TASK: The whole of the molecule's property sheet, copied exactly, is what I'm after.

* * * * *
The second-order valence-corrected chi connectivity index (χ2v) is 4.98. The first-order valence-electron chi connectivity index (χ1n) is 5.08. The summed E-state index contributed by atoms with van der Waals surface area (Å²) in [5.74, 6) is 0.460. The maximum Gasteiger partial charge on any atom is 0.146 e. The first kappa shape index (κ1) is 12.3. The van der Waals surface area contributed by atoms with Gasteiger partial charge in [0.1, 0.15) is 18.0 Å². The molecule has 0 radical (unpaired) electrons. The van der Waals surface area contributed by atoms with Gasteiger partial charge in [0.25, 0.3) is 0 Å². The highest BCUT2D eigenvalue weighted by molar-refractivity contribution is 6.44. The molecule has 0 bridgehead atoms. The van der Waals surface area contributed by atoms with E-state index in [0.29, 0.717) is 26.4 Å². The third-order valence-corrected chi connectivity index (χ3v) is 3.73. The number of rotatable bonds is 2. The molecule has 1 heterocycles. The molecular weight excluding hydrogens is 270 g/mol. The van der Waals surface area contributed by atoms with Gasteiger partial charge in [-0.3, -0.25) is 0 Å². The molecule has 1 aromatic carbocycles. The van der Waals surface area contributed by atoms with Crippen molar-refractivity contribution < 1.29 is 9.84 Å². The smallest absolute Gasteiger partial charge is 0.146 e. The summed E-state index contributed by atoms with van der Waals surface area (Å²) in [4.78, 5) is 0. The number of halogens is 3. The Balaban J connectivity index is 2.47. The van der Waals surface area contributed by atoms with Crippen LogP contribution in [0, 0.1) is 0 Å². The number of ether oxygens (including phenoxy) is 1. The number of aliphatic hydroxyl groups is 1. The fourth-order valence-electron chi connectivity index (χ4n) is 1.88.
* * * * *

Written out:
The second-order valence-corrected chi connectivity index (χ2v) is 4.98. The first-order valence-electron chi connectivity index (χ1n) is 5.08. The summed E-state index contributed by atoms with van der Waals surface area (Å²) in [5.74, 6) is 0.460. The maximum Gasteiger partial charge on any atom is 0.146 e. The first kappa shape index (κ1) is 12.3. The van der Waals surface area contributed by atoms with Gasteiger partial charge in [0.1, 0.15) is 18.0 Å². The molecule has 0 radical (unpaired) electrons. The van der Waals surface area contributed by atoms with Gasteiger partial charge in [0.25, 0.3) is 0 Å². The highest BCUT2D eigenvalue weighted by molar-refractivity contribution is 6.44. The molecule has 0 bridgehead atoms. The van der Waals surface area contributed by atoms with E-state index in [0.29, 0.717) is 26.4 Å². The third-order valence-corrected chi connectivity index (χ3v) is 3.73. The number of rotatable bonds is 2. The molecule has 1 heterocycles. The molecular weight excluding hydrogens is 270 g/mol. The van der Waals surface area contributed by atoms with Gasteiger partial charge in [-0.3, -0.25) is 0 Å². The molecule has 1 aromatic carbocycles. The van der Waals surface area contributed by atoms with Crippen molar-refractivity contribution < 1.29 is 9.84 Å². The smallest absolute Gasteiger partial charge is 0.146 e. The summed E-state index contributed by atoms with van der Waals surface area (Å²) in [4.78, 5) is 0. The number of halogens is 3. The Balaban J connectivity index is 2.47. The van der Waals surface area contributed by atoms with Crippen LogP contribution in [0, 0.1) is 0 Å². The number of ether oxygens (including phenoxy) is 1. The number of aliphatic hydroxyl groups is 1. The fourth-order valence-electron chi connectivity index (χ4n) is 1.88.